While he waited months for the state-owned telecom company to activate the line, he made do with achingly slow mobile data networks. Even now, he uses a wireless system that operates over radio frequencies as a backup.
They paid to upgrade the village's phone and electricity systems, installed a generator to work through the daily power cuts, gave employees intensive English and skills training and opened for business three years ago. They replicated that plan in four other villages in the region, and employ nearly 250 people in total.
The B2R workers begin each morning with a prayer, a regimen of calisthenics, the national anthem and an ever-changing roster of games. Women once too shy to speak in public in this conservative society, now tackle male co-workers and talk trash during a raucous game of kabaddi. A few wear jeans in place of the traditional baggy salwar kameez.
Jagdish Sanwal, who had left town to work for Nokia, came back for B2R. Other men said they had been planning to leave when a job opened up. Most of the women said that for the first time they had options other than marriage. Families once wholly dependent on the vagaries of the harvest, now had a reliable income.
As she peels garlic and watches field hockey on TV with her father and brother, Shoba Bisht, 20, straddles the traditional woman's role of domestic labor and the man's role of earning money and being doted on.
Her mother packs her lunch for work and gives her time to rest after, but Bisht still helps cook dinner. She does laundry on her day off, but no longer collects wood in the forest.
Two years ago when she was offered a B2R job, her brother laughed and told her he would never let her take it.
"In my family, girls are not allowed to go out for work," said Bisht, whose last name is common in the region.
Her mother forced him to relent.
Since then, her family has added a wide brick kitchen and concrete living room to the small two mud rooms of its house. They bought a TV. She paid hospital bills for her brother, kept her family from having to borrow money at 60 percent interest from a loan shark and, in an incredible role reversal, helped pay for her brother's wedding.
Perhaps more stunning in a society where daughters are often viewed as an economic burden, Bisht is putting money away to pay for her eventual dowry.
Dewan Singh Bisht said he turns to his daughter whenever there is a financial emergency.
"I am very proud of her," he said.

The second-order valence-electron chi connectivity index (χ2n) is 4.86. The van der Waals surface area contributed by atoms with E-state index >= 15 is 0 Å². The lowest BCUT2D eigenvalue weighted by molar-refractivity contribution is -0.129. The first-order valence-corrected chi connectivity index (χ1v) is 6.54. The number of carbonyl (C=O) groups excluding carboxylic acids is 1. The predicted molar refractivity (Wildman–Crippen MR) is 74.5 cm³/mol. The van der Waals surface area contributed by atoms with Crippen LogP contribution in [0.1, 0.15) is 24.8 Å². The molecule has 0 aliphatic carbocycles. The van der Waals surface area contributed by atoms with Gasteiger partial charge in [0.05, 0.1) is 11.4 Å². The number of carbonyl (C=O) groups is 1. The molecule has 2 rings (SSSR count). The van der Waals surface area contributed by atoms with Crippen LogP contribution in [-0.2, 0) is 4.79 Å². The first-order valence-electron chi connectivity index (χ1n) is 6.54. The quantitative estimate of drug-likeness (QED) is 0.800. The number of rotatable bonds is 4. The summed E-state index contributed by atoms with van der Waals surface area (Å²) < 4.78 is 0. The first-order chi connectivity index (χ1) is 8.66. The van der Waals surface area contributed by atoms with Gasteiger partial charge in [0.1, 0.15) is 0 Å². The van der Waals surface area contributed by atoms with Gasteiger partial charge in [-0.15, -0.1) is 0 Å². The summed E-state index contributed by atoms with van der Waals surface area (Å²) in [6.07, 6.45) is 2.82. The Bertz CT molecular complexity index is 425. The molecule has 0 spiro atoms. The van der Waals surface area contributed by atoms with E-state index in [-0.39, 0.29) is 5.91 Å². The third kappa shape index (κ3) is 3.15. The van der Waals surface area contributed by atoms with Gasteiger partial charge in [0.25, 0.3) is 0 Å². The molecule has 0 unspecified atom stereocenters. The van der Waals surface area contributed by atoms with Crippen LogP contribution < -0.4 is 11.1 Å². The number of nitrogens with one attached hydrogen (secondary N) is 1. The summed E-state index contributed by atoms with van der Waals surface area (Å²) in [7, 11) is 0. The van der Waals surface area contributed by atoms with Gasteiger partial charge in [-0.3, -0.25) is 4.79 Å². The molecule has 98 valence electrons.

Listening to her husband, Devki Bisht, 44, cries quietly as she squats over an electric stove, heating milk for tea.
She wants her daughter to be independent, to have a better life.
"It's not just a man's right to go out and work," she said.
Though they have talked about marrying her off, Devki Bisht now says she is prepared to wait years for the right family, one that will let her daughter keep working.
B2R faced some resistance when it moved into Simayal. Some families didn't want their daughters to work with men. Local youth, angry they didn't get jobs in the first round of screening, vandalized the office, Dolwani said. The company held a town meeting to ease the tension, and now holds similar gatherings before opening new centers.
It hopes to attract clients by charging at least 25 percent less than urban competitors, Dolwani said.
Rent here is 15 times lower than in the city, electricity is cheaper and with little competition for staff, turnover last year was just 4 percent. Urban outsourcers face 40 percent turnover, according to a report by the Monitor Group.
While workers in the Delhi suburbs make about 8,000 rupees ($160) a month, B2R's start at about 4,700 rupees ($95). Dolwani said the lower salary is justified by the lower cost of living here, and many workers say they are still saving significant portions of their salary.
The Monitor report puts that salary in line with that of other rural outsourcers and significantly higher than many other rural jobs. However, the report warns that future cost-cutting could create "digital sweatshops."
Bhuwan Butholia, 28, who used to make 8,000 rupees ($160) with overtime in an auto parts factory 150 kilometers (90 miles) away, said the lower salary at B2R was a reasonable trade-off for being able to look after his parents and live with his wife and 5-month-old baby.
His mother disagreed.
"We were poor. We are still poor," said Hira Devi, 58.
While Internet-based companies like B2R can provide some relief in poor farming areas, few believe it will eliminate India's need to build up urban infrastructure and attract more of its people to the economic hubs in the cities.
"It would go against almost all patterns of settlement. This idea that India can be a very developed nation and have half its people living in its villages ... to my mind it's kind of romantic. Maybe this stuff happens, but it's unlikely," said Partha Mukhopadhyay, a senior research fellow at Delhi's Center for Policy Research.
Still, the impact of bringing respectable jobs into the village has been enormous, said Madhavan, from the local development group. Other young people have come up with ideas for setting up their own businesses. Some families are adding rooms to houses to rent out to B2R workers who live too far away to commute. And directly across from the office has risen a mini-mall with snack shop, luncheonette and welding shop. It's a sign, Madhavan said, of faith in the future.
"You couldn't imagine this as a possibility five years ago," he said. "But today it's happened."
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